Hemoglobinopathy in pediatric population: A cross sectional study at tertiary care center in Assam
How to cite this article: Mondal UK, Dowerah P, Mukherjee R. Hemoglobinopathy in pediatric population: A cross sectional study at tertiary care center in Assam. Indian J Med Sci 2021;73:327-30.
The objectives of the study were to find out the prevalence, epidemiology, and clinicohematological profile of hemoglobinopathies.
Material and Methods:
During the period of September 2010–August 2011, an observational study was done in the Department of Pediatrics, Assam Medical College and Hospital, Dibrugarh. Children (<12 years) suffering from chronic anemia were the study population.
Hemoglobinopathies were noted in 72 (35.0%) out of 206 chronic anemia cases, of which sickle cell disease (SCD) was found in 23 cases (11.2%), beta-thalassemia major (BTM) in 21 cases (10.2%), hemoglobin E (HbE)-β thalassemia in 12 cases (5.8%), HbE disease was seen in 10 cases (4.8%), and HbE trait and sickle cell trait (SCT) in 3 cases each. Overall hemoglobinopathy was most commonly seen among teagarden community in Assam. Clinical presentation ranged from completely asymptomatic to congestive heart failure. In majority cases, decreased mean Hb (%) and mean corpuscular volume were found. Anisopoikilocytosis, reticulocytosis, and target cells were frequently noted in peripheral blood smear.
Chronic anemia cases should be screened for hemoglobinopathies as these genetic disorders are commonly seen in Assam. SCD and BTM are the major types of hemoglobinopathies. Heterozygous hemoglobinopathies (HbE trait and SCT) had lesser clinical manifestations. As the definitive treatment of hemoglobinopathies is still difficult to avail in this region, genetic counseling should be considered for hemoglobinopathy patients and their families as well, to prevent new cases.
Hemoglobin E-β thalassemia
Sickle cell disease
Anemia is a major health problem in pediatric populations of India. In a study from South India, the prevalence of anemia in school-going children (6–12 years) was found to be 53.6%. The prevalence of anemia among 6–59-month-old children in India is 58.6% whereas it is 35.7% in Assam as per NFHS-4 data. Many factors are responsible for childhood anemia, for example, undernutrition, iron and vitamin deficiency, tuberculosis, HIV, chronic infections, malaria, etc. With the advancement in diagnosis and public health management through different ongoing national health programs, congenital hemolytic anemia has come to the forefront as predominant cause of anemia in children.
Inherited disorders of hemoglobin (Hb) are the most common genetic disorders with 7% of the world population being carriers but their frequency and distribution varies among different racial and ethnic groups.
MATERIAL AND METHODS
This study was carried out in the Pediatric Department of Assam Medical College Hospital, Dibrugarh. Children aged up to 12 years were recruited during the period of September 2010–August 2011.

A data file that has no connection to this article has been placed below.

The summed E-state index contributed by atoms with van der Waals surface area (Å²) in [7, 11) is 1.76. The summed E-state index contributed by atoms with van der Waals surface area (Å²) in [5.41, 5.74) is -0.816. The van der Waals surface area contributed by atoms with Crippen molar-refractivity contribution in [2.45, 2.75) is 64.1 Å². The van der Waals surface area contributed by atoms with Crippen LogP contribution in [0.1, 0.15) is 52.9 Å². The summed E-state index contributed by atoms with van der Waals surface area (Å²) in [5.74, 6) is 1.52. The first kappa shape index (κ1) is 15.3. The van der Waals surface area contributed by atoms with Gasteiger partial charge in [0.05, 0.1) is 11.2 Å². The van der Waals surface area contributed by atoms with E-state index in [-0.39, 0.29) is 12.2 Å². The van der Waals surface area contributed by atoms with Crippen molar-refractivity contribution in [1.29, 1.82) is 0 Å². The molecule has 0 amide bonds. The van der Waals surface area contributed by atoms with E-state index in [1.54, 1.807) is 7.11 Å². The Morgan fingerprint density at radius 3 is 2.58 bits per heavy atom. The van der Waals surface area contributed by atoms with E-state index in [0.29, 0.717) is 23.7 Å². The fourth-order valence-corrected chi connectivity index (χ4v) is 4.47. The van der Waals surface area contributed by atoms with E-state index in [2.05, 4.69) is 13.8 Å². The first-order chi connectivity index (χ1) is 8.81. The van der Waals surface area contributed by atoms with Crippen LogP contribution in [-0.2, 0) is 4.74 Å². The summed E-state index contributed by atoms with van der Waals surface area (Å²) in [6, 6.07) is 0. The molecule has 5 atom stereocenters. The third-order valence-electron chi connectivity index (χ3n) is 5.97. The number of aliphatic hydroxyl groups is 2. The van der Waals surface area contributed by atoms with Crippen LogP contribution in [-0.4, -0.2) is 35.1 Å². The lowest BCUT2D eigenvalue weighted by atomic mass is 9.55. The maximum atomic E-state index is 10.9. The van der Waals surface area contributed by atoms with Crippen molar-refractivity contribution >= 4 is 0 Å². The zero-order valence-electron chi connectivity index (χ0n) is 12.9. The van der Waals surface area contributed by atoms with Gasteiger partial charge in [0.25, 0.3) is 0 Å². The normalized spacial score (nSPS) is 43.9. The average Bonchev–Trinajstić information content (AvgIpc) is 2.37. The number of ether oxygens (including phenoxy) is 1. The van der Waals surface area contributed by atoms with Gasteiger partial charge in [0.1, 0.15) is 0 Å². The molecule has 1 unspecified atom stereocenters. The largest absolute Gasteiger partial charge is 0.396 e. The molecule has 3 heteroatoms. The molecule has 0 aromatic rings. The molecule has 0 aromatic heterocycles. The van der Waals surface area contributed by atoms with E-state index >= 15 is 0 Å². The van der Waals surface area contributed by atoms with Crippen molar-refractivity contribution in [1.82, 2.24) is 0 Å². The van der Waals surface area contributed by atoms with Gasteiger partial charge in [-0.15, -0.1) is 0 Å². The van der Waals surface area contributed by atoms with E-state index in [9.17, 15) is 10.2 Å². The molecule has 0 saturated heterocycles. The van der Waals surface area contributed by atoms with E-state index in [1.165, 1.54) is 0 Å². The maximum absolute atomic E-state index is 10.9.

Both inpatient and outpatient children with chronic anemia were included in the study.
Children who had received blood transfusion within the past 4 months of recruitment were excluded from the study.
A pro forma was prepared for recording patient’s identification, particulars, presenting complains, general and systemic examination, anthropometric measurements, and relevant laboratory investigations.
Blood was collected for the following tests:
High-performance liquid chromatography (HPLC) for Hb fractions.
In our study, 206 children suffering from chronic anemia formed the study population. Of which, 72 cases (35.0 %) were found to have hemoglobinopathies by HPLC.
The prevalence of individual hemoglobinopathies was as follows, sickle cell anemia disease (SCD) was found in 23 cases (11.2%), beta-thalassemia major (BTM) in 21 cases (10.2%), HbE-β thalassemia 12 cases (5.8%), HbE disease in 10 cases (4.8%), and HbE trait and sickle cell trait (SCT) in 3 cases each (1.5% each).
We found a male preponderance in general, female preponderance among HbE trait and no sex difference was found in cases of HbE disease.
Age distribution showed that the youngest case was a 7-month-old boy suffering from BTM and the oldest was an 11-year-old girl with HbE trait. Mean age was 6.76 years.
Overall incidence of hemoglobinopathies was highest in teagarden community 40 (55.6%), followed by Ahom 14 (19.44%). Among different hemoglobinopathies, HbE was mostly found in Ahom community and Hb S in tea garden community [Table 1].
|Ahom (%)||Chutia (%)||Bengali Hindu (%)||Teagarden (%)||Muslim (%)||Kayastha (%)||Nepali (%)||Sonowal-Kachari (%)|
|Total=72||14 (19.6)||2 (2.8)||3 (4.1)||40 (55.6)||3 (4.1)||4 (5.6)||3 (4.1)||3 (4.1)|
|HbE disease||4 (5.6)||1 (1.4)||0||2 (2.8)||1 (1.4)||0||0||2 (2.8)|
|HbE trait||2 (2.8)||1 (1.4)||0||0||0||0||0||0|
|HbE-β-thalassemia||4 (5.6)||0||0||3 (4.2)||2 (2.8)||1 (1.4)||1 (1.4)||1 (1.4)|
|β-thalassemia major||4 (5.6)||0||2 (2.8)||11 (15.2)||0||2 (2.8)||2 (2.8)||0|
|Sickle cell disease||0||0||1 (1.4)||21 (29.2)||0||1 (1.4)||0||0|